I am not a huge fan of music compilations. To me, “best of’s” or “greatest hits” are often not true representations of an artist’s back catalog and I find they tend to gloss over a lot of the lesser known and often obscure material that you can find when exploring the original studio releases. However, I found myself being pleasantly surprised on listening to this particular compilation of Brazilian bossa nova music.
Bossa Nova and the Rise of Brazilian Music in the 1960s is a two-disc compilation of early bossa nova music, a style of music which fused together jazz and samba and that emerged in Brazil in the 1950s. Released on the Soul Jazz Records label, a British label which specializes in releasing mainly compilations of non-western styles of music such as reggae, Latin, and Afro-Cuban, this brilliant compilation offers a good introduction to the origins of bossa nova not just in sound but also visually and historically. The CD package comes with a published booklet complete with some amazing photographs and a well-written history of the rise of bossa nova and its social significance in Brazil at the time. As someone who knows very little about original bossa nova but whom is a big fan of the fusion bossa nova that Stan Getz recorded in the early 60s, on reading this booklet I quickly became aware that bossa nova was more than just music and in many ways represented an age of developing modernism and idealism in Brazilian society during the late 50s and early 60s, particularly amongst the youth of the country. Bossa nova was seen to represent everything modern, sophisticated and cool in Brazil at the time and became associated with urbanization, apartment living, and consumer lifestyles. Not something you usually associate with traditional non-western styles of music, but certainly in describing the wider cultural significance of bossa nova it makes you think how cool it would have been to be there at the time.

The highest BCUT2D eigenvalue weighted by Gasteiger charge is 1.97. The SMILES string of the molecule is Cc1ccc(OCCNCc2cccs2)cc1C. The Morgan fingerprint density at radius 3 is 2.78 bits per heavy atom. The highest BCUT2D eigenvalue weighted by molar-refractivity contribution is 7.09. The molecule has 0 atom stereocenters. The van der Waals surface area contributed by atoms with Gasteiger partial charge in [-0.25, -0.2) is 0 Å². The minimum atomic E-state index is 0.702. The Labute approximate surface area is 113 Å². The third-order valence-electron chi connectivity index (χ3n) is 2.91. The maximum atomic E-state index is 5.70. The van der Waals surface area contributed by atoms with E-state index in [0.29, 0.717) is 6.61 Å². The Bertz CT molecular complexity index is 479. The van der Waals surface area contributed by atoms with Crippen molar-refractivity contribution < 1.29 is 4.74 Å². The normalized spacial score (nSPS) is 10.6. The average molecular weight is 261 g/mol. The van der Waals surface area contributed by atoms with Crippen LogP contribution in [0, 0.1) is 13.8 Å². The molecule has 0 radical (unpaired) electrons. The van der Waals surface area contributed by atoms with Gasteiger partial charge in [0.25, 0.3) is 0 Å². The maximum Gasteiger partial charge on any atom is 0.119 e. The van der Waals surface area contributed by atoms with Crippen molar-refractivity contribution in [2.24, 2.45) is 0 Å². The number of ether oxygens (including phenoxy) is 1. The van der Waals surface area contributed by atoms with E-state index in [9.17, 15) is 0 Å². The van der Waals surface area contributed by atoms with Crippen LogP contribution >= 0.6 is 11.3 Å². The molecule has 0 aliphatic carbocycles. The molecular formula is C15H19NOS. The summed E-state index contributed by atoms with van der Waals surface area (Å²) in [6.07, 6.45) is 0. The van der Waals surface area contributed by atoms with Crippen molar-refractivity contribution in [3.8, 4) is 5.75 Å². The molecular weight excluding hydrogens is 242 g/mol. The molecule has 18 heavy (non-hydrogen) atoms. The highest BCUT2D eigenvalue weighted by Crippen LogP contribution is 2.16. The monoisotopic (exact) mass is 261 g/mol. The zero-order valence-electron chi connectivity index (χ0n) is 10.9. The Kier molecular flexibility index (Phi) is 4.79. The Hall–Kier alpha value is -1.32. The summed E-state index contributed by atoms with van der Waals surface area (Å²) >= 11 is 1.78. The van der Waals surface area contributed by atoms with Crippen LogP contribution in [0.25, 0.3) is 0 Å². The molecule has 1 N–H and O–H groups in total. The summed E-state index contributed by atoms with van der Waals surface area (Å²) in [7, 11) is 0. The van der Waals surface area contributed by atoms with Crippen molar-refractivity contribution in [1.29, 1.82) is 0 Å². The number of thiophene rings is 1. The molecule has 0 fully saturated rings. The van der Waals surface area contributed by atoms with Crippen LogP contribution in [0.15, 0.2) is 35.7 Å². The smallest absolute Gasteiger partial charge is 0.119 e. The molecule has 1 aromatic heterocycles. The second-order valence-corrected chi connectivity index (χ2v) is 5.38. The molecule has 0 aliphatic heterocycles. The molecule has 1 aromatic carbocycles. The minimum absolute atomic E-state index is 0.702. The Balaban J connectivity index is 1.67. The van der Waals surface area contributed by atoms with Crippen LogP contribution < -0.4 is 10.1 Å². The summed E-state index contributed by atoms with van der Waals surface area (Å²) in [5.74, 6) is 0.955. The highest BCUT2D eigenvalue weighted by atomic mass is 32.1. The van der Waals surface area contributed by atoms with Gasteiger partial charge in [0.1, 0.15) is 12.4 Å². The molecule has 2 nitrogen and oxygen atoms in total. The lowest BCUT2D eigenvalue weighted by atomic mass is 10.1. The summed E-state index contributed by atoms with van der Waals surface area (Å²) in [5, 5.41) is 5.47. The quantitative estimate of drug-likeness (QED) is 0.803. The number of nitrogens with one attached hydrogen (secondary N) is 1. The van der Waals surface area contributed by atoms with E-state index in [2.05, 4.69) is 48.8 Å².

In terms of the music itself, one of the good things about not knowing most of the artists on here – I was familiar with Sergio Mendes, as well as Joao Gilberto is that I had no pre-conceived expectations of what the music was going to be like, or of the artists themselves. Therefore I could just relax and enjoy the music for what it was as I went through the thirty-four tracks, a good number when a compilation is dealing with an entire genre. The tracks are a mixture of lively fiesta numbers, as well as the more rhythmic jazzier instrumentals and I must say all and all I wasn’t disappointed as I was taken through a broad sweep of the more popular people in bossa nova of the day. Just some of the artists whose sounds I was attracted to more included Elis Regina, Baden Powell and Vinicius de Moraes, Dom Um Romao, and finally Tama Trio but with this said I couldn’t pick a favorite as there was just so much which appealed.
In an ideal world, compilations should be designed and packaged to introduce people to the artist or music in question and therefore should offer a broad sample of music which is representative of the entire body of work. Bossa Nova and the Rise of Brazilian Music in the 1960s does a very good job at this and doesn’t just focus on a small section of the performers who were around during the early stages of bossa nova. The fact the music was also accompanied by a very well presented companion to the period and the music itself made it that much better too. Bossa Nova and the Rise of Brazilian Music in the 1960s I feel is a true representation of early bossa nova and is a good one at that, making it one of the better compilations I have listened to.